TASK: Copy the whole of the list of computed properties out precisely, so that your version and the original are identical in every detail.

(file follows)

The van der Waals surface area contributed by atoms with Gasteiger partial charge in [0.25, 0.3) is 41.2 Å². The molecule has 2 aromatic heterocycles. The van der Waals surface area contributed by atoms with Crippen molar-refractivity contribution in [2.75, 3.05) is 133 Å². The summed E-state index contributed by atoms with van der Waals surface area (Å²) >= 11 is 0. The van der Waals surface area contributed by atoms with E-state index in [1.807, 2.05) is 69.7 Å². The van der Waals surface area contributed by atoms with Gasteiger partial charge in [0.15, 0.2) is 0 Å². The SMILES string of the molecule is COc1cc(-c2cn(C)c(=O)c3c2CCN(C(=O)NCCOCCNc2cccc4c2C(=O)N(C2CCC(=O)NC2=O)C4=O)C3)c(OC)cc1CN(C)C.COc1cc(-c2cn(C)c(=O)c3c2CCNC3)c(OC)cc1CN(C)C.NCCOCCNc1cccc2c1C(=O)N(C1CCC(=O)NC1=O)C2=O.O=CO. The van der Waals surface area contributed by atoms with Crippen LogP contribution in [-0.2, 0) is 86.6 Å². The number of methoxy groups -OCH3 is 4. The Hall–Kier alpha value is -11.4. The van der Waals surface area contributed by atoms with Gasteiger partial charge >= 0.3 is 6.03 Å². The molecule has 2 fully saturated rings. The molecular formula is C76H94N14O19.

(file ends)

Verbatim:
The van der Waals surface area contributed by atoms with Gasteiger partial charge in [0.25, 0.3) is 41.2 Å². The molecule has 2 aromatic heterocycles. The van der Waals surface area contributed by atoms with Crippen molar-refractivity contribution in [2.75, 3.05) is 133 Å². The summed E-state index contributed by atoms with van der Waals surface area (Å²) >= 11 is 0. The van der Waals surface area contributed by atoms with E-state index in [1.807, 2.05) is 69.7 Å². The van der Waals surface area contributed by atoms with Gasteiger partial charge in [0.15, 0.2) is 0 Å². The SMILES string of the molecule is COc1cc(-c2cn(C)c(=O)c3c2CCN(C(=O)NCCOCCNc2cccc4c2C(=O)N(C2CCC(=O)NC2=O)C4=O)C3)c(OC)cc1CN(C)C.COc1cc(-c2cn(C)c(=O)c3c2CCNC3)c(OC)cc1CN(C)C.NCCOCCNc1cccc2c1C(=O)N(C1CCC(=O)NC1=O)C2=O.O=CO. The van der Waals surface area contributed by atoms with Crippen LogP contribution in [-0.2, 0) is 86.6 Å². The number of methoxy groups -OCH3 is 4. The Hall–Kier alpha value is -11.4. The van der Waals surface area contributed by atoms with Gasteiger partial charge >= 0.3 is 6.03 Å². The molecule has 2 fully saturated rings. The molecular formula is C76H94N14O19.